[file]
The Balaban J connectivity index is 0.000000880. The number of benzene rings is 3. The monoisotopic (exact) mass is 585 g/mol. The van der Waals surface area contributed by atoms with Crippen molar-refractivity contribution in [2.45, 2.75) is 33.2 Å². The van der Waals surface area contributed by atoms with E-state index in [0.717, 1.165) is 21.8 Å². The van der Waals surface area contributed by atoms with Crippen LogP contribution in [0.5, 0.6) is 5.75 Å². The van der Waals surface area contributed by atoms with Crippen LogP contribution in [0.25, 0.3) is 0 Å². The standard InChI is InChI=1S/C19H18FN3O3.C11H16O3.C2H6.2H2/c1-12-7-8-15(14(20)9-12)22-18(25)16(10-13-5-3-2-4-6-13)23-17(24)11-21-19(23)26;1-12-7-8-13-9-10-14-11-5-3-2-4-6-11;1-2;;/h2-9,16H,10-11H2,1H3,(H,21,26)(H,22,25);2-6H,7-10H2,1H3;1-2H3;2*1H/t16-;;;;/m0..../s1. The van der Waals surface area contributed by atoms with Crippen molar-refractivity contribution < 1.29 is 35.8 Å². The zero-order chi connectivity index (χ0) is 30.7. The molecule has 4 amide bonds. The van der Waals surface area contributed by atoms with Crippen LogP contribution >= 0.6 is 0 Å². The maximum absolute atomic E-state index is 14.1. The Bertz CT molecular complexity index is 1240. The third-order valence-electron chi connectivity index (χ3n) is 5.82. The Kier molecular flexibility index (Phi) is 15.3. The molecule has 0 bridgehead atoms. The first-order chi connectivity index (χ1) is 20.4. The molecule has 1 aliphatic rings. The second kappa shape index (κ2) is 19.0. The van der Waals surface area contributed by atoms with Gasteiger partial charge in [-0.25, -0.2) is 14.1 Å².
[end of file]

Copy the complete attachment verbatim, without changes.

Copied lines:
The Balaban J connectivity index is 0.000000880. The number of benzene rings is 3. The monoisotopic (exact) mass is 585 g/mol. The van der Waals surface area contributed by atoms with Crippen molar-refractivity contribution in [2.45, 2.75) is 33.2 Å². The van der Waals surface area contributed by atoms with E-state index in [0.717, 1.165) is 21.8 Å². The van der Waals surface area contributed by atoms with Crippen LogP contribution in [0.5, 0.6) is 5.75 Å². The van der Waals surface area contributed by atoms with Crippen LogP contribution in [0.25, 0.3) is 0 Å². The standard InChI is InChI=1S/C19H18FN3O3.C11H16O3.C2H6.2H2/c1-12-7-8-15(14(20)9-12)22-18(25)16(10-13-5-3-2-4-6-13)23-17(24)11-21-19(23)26;1-12-7-8-13-9-10-14-11-5-3-2-4-6-11;1-2;;/h2-9,16H,10-11H2,1H3,(H,21,26)(H,22,25);2-6H,7-10H2,1H3;1-2H3;2*1H/t16-;;;;/m0..../s1. The van der Waals surface area contributed by atoms with Crippen molar-refractivity contribution < 1.29 is 35.8 Å². The zero-order chi connectivity index (χ0) is 30.7. The molecule has 4 amide bonds. The van der Waals surface area contributed by atoms with Crippen LogP contribution >= 0.6 is 0 Å². The maximum absolute atomic E-state index is 14.1. The Bertz CT molecular complexity index is 1240. The third-order valence-electron chi connectivity index (χ3n) is 5.82. The Kier molecular flexibility index (Phi) is 15.3. The molecule has 0 bridgehead atoms. The first-order chi connectivity index (χ1) is 20.4. The molecule has 1 aliphatic rings. The second kappa shape index (κ2) is 19.0. The van der Waals surface area contributed by atoms with Gasteiger partial charge in [-0.25, -0.2) is 14.1 Å².